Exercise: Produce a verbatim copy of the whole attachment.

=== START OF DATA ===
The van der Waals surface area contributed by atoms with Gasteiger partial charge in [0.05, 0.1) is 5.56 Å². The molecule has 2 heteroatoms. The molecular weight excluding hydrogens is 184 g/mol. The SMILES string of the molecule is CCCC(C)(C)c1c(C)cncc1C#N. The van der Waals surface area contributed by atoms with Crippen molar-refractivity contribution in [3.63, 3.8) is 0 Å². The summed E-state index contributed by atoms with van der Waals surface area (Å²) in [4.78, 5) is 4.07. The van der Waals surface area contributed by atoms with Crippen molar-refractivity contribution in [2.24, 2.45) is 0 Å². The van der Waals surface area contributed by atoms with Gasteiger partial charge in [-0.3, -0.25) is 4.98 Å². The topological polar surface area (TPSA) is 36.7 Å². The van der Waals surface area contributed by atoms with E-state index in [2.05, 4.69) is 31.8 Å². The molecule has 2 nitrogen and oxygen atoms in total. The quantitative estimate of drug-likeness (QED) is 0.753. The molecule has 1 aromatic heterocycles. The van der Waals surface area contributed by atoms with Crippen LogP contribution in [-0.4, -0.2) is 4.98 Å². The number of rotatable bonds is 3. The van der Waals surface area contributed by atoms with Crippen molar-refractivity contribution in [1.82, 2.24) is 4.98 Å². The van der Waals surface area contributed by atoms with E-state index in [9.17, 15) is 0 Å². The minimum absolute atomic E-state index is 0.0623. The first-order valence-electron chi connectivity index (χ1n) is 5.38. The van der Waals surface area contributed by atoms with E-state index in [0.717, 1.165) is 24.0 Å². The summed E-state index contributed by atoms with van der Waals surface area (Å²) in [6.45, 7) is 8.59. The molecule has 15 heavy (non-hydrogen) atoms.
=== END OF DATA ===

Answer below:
The van der Waals surface area contributed by atoms with Gasteiger partial charge in [0.05, 0.1) is 5.56 Å². The molecule has 2 heteroatoms. The molecular weight excluding hydrogens is 184 g/mol. The SMILES string of the molecule is CCCC(C)(C)c1c(C)cncc1C#N. The van der Waals surface area contributed by atoms with Crippen molar-refractivity contribution in [3.63, 3.8) is 0 Å². The summed E-state index contributed by atoms with van der Waals surface area (Å²) in [4.78, 5) is 4.07. The van der Waals surface area contributed by atoms with Crippen molar-refractivity contribution in [2.24, 2.45) is 0 Å². The van der Waals surface area contributed by atoms with Gasteiger partial charge in [-0.3, -0.25) is 4.98 Å². The topological polar surface area (TPSA) is 36.7 Å². The van der Waals surface area contributed by atoms with E-state index in [2.05, 4.69) is 31.8 Å². The molecule has 2 nitrogen and oxygen atoms in total. The quantitative estimate of drug-likeness (QED) is 0.753. The molecule has 1 aromatic heterocycles. The van der Waals surface area contributed by atoms with Crippen LogP contribution in [-0.4, -0.2) is 4.98 Å². The number of rotatable bonds is 3. The van der Waals surface area contributed by atoms with Crippen molar-refractivity contribution in [1.82, 2.24) is 4.98 Å². The van der Waals surface area contributed by atoms with E-state index in [9.17, 15) is 0 Å². The minimum absolute atomic E-state index is 0.0623. The first-order valence-electron chi connectivity index (χ1n) is 5.38. The van der Waals surface area contributed by atoms with E-state index in [0.717, 1.165) is 24.0 Å². The summed E-state index contributed by atoms with van der Waals surface area (Å²) in [6.45, 7) is 8.59. The molecule has 15 heavy (non-hydrogen) atoms.